Meet the Women Behind the Internet's Favorite Work Dress

"The power of clothing is the power to transform the way you are feeling at a certain moment."

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You'd think if a dress were to break the internet, it would be a provocative one. Transparent perhaps, or made of raw meat, or, you know, less of a dress and more of an embellished loincloth. MM.LaFleur's backordered-until-January Tory is a far cry from any of these looks. It's a conservative, short-sleeved black wrap dress that hits at or slightly below the knee. But what the brand's devoted customer base—largely made up of women in finance, consulting, and law—has discovered is that it's flattering to an almost absurd degree.

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Flat images hardly do MM's clothing justice, as I learned during a recent morning at their Work/Shop in Noho with cofounders Sarah Miyazawa LaFleur (CEO) and Miyako Nakamura (head designer). They encouraged me to try a plain-Jane black cardigan on over my (highly profesh) black jumpsuit. When I looked in the mirror, I was a bit taken aback to see that the knitted blazer (AKA "jardigan") had transformed my business-very-casual outfit.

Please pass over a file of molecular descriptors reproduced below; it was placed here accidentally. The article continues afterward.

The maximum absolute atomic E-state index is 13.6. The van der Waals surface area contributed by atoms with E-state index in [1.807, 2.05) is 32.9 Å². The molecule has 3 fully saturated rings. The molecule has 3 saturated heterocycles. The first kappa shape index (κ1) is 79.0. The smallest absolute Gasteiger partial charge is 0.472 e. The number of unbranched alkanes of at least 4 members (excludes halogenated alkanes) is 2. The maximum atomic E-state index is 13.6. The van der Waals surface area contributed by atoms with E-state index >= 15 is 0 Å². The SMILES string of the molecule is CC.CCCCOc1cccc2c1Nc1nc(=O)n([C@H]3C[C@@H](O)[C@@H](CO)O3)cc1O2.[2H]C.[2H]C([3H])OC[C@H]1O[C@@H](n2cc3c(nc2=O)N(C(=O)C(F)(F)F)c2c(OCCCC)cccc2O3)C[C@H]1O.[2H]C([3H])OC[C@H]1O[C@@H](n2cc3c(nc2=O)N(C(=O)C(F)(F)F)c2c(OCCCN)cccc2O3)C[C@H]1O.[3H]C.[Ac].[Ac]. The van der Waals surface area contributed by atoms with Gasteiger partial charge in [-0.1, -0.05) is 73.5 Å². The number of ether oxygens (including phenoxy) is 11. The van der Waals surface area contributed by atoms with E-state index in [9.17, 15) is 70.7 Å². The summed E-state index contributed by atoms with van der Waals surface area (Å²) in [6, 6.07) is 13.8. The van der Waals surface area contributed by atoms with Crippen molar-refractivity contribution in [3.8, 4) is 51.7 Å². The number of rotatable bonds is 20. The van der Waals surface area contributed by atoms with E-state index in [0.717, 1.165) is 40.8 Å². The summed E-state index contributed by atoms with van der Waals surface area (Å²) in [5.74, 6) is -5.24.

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Here's the thing: dressing for work as a woman, particularly in a male-dominated fields that tend toward formal, is not so straightforward. It's hard to find clothes for every day of the week that are stylish but not unpolished, particularly when dudes get to throw on a suit and head out the door. LaFleur and Nakamura are aiming to change that. Here, they tell Marie Claire about their famous dress, good clothing as a form of empowerment, and working with customer feedback (sometimes multiple pages typed out in a Word doc!). 

Marie Claire: I'd love to get started by talking a bit about this "perfect work dress" you've created.

Sarah Miyazawa LaFleur: "To be honest, we were surprised. It's one of our more fashion-forward styles. We have a lot of beautiful dresses that have become staples in many women's closet. This dress, I wouldn't necessarily call it that, a staple. But before you knew it, we had this crazy, crazy waiting list."

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Miyako Nakamura: "As Sarah said, I wasn't thinking this would be a the best-selling dress of this season, though it represents our aesthetic really, really strongly. We try to problem-solve traditional wrap dresses. We create a lot of dresses with the wrapping detail, and then this dress actually has wrapping on both top and bottom. It's also wrinkle-free and machine-washable, highly practical. I think the reason this dress really spoke strongly to our customers is because it's the perfect balance between function and art."

MC: Such a big part of your brand is the fabrics you use—how easy they are to wear and take care of. You mentioned wrinkle-free, and I know a lot of them you can just throw in the washing machine, even though they look dry-clean-only. How do you find such functional materials?